Think about what the consequences of that sham would be.
Would the game here ever recover?
Its credibility would be essentially zero.
This is a debt dumpers charter; the only surprise is that since it was introduced post 2012 no club has taken advantage of the obvious benefits of it. But one will, at some point, and it might even be the current Ibrox one.
Lastly, think about what the impact of that would be on our fans.
Even if all that happens is that the second Ibrox club goes into administration and has to start cutting, a lot of our supporters – and I am very clear that I’d be one of them – would be furious with Celtic for allowing this situation to develop again.
Our failure to act to introduce FFP and other regulations cost us 10 in a row; they massively overspent their way to that title and I hold every single one of our directors personally accountable for allowing that to happen.
This wasn’t sleeping at the wheel; it was getting pissed, getting behind the wheel and driving whilst out of their nuts until the inevitable accident.
The people in charge of our club should be damned for all eternity for not being able to protect us from an Ibrox club which did this again. How many lessons do these people need? It’s already too late for the most important one to matter.
If you are attending the AGM it is far and away the most important question you can ask; “Why did our club not push for financial fair play regulations in 2012, when we still had a chance to make sure that a financial doped club never again took a title off us?”
Because mark my words, this has already affected the relationship many of our fans have with our own club. The implications of our failure to act on FFP have been clear to some of us all the way through the Ibrox NewCo’s steady climb through the leagues, a run built on debt right from the start. It has been readily apparent that they would not stop until either they ran into the wall or were made to by the regulations. But the regulations are weak and as long as they could utilise financial sleight of hand they were never going to have to worry.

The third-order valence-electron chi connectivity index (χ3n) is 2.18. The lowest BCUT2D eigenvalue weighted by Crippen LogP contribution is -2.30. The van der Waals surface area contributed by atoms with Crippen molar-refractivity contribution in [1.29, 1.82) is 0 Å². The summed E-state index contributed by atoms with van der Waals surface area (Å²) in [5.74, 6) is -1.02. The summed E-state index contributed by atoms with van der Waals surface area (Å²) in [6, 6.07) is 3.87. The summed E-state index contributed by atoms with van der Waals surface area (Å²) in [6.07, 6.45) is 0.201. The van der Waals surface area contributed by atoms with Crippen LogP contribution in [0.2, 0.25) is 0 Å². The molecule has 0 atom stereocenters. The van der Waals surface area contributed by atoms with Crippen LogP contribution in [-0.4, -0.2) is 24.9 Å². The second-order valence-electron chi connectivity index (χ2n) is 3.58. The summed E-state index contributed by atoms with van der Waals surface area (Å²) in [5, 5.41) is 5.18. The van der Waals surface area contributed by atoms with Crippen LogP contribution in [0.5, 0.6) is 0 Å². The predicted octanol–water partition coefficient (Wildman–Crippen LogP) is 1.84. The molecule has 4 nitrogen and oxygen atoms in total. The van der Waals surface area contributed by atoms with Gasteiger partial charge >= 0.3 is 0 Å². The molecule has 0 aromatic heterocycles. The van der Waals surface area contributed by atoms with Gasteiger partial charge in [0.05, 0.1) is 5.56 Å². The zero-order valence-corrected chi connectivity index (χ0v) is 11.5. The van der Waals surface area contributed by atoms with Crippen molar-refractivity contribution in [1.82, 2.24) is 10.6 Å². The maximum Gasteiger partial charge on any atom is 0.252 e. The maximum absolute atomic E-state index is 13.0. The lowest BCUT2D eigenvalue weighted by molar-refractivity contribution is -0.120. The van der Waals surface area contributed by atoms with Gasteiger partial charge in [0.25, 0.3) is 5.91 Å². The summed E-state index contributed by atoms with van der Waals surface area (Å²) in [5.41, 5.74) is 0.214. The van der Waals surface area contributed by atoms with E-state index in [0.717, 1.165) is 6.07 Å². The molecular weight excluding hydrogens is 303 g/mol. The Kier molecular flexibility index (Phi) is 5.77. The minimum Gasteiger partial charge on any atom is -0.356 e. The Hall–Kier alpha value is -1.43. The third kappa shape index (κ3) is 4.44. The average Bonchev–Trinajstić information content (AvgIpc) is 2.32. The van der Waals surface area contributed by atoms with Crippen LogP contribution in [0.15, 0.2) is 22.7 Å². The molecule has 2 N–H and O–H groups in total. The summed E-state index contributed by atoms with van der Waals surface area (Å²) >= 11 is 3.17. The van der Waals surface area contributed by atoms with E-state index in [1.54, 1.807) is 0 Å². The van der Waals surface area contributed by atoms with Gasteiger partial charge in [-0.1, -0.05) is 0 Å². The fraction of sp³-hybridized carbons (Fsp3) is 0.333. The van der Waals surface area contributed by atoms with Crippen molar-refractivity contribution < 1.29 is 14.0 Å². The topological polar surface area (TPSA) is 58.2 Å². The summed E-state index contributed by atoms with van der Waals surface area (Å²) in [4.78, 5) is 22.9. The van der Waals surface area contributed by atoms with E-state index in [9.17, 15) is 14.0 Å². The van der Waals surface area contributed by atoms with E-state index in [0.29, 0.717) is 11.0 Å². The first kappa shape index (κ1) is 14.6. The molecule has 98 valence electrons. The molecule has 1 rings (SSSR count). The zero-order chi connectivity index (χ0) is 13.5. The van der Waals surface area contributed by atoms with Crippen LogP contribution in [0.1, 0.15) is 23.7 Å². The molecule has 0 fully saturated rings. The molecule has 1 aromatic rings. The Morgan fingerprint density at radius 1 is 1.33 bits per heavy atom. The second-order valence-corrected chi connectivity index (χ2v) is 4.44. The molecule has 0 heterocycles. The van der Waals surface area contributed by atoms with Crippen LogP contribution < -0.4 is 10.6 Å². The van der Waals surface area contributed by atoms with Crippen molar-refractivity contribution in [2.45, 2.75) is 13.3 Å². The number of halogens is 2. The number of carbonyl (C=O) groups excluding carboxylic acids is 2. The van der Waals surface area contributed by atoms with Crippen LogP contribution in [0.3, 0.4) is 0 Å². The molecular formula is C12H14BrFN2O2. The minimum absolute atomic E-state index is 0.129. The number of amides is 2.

This is important because it asks hard questions about the people running Celtic. Can you even imagine the consequences for the relationship between the club and the fans if the second Ibrox operation died the same as the first … and the third started in the top flight, as the regulations were hastily re-written to assure? Understand, the worst has already happened.
Not only did we fail to take the steps that would have stopped their title challenge in its tracks … but we helped them write the Get Out Of Jail Free Card if their over-spending has consequences. It does make even a cynic like me wonder if we see some necessary evil in having them alive. I don’t subscribe to that theory, as most people know, but I understand why some do.
This is why the issue matters. It’s why all the various strands of the battle for better governance over football in Scotland – part of which is Resolution 12 – matter. This affects our club in ways too numerous to count, and some of them count for a lot.
As I said the other day, this is the month when we’ll find out how deep the hole over there is. The size of it isn’t half as important as knowing just how Ibrox filled it. From the outside it seems like an impossible task … they should have to account for every penny, and Celtic should be at the front of the queue in demanding those answers.